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Wrong Paul Suckling?

Mr. Paul Suckling

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Background Information

Employment History

Moral and Ethics Assessment Committee

//www.ucgne.org/

Regional Pastor

United Church of God

Web References (63 Total References)


by Paul Suckling - September ...

lifehopeandtruth.com [cached]

by Paul Suckling - September 18, 2014

...
In Romans 7:7-8 Paul explained that the law defines what sin is. Paul used the example of coveting (lusting after something that isn't yours).
...
Paul Suckling was born in England and is currently a pastor of the Church of God, a Worldwide Association, in New England.


I would like to comment on ...

www.thejournal.org [cached]

I would like to comment on some remarks attributed to Paul Suckling, pastor of the UCG congregation in Boston, in a recent article of The Journal (Nov. 21 "New England UCG Congregation Splits Over Governance, Personal Responsibility").

According to the article, an area of disagreement in Hartford has been the visiting by some members of this congregation with other fellowships in the Churches of God. Several such persons were removed from positions of leadership and responsibility, partly because of this practice.
In defending the actions of pastor Tom Fitzpatrick, Mr. Suckling (who is a regional pastor with UCG and pastors the congregation in Boston) declared that, "if you're going to speak for United and give sermonettes, then you should be loyal to United.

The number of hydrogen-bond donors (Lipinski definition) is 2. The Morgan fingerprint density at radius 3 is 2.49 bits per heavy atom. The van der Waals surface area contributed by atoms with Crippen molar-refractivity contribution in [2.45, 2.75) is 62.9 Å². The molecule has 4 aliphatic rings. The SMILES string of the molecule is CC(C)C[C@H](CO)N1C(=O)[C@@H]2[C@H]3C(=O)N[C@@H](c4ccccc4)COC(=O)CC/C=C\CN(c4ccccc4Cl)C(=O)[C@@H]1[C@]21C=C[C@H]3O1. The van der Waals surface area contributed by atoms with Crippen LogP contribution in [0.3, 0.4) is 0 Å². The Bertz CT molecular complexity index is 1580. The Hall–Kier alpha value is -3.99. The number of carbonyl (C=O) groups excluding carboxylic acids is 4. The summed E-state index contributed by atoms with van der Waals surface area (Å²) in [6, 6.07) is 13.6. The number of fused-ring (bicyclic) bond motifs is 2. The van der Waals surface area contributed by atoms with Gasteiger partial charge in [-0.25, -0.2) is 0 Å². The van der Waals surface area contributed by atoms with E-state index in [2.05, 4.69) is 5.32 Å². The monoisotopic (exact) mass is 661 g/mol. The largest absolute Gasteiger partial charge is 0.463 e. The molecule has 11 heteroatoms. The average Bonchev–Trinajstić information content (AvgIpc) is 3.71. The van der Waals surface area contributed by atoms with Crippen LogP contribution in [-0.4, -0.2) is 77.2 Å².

...
Mr. Suckling seemed to acknowledge (in principle, anyway) that people in other Church of God groups are regarded as brethren. But, when pressed by the interviewer, his answer was revealing:
"Maybe this is something United has got to internally resolve for itself, because two can't walk together unless they are agreed, even if we consider them brethren. We're not telling anybody who to fellowship with. We're only saying if you're going to speak for United in a leadership role, then your loyalties should be to United."
I am sure Mr. Suckling is well meaning. Perhaps he merely needs to clarify his views. But I wonder if he understands what kind of message such statements send and how sharply his words here appear to contrast with the spirit expressed by the apostle Paul:
"Now this I say, that every one of you says, I am of Paul; and I of Apollos; and I of Cephas; and I of Christ. Is Christ divided? was Paul crucified for you? or were you baptized in the name of Paul? (1 Corinthians 1:12-13).
We see the apostle chastising the Corinthians for identifying themselves too strongly with "loyalty units" within the church. By contrast, we see that Mr. Suckling's statements actually promote, intentionally or otherwise, the idea that we must, through uncritical support and exclusive attendance with one group, declare our allegiance to that loyalty unit. Anything less than full and unconditional loyalty may be justification for having your license to serve suddenly revoked.
How about you? Was the UCG crucified for you? Was Global crucified for you? Mr. Suckling cites Amos 3:3 as a justification for dividing brethren into strict organizational camps.
...
On the other hand, some people refuse to say, "I am of Paul" or "I am of Apollos" or "I am of Cephas. Discern for yourselves which of these two philosophies is actually promoting division.


I would like to comment on ...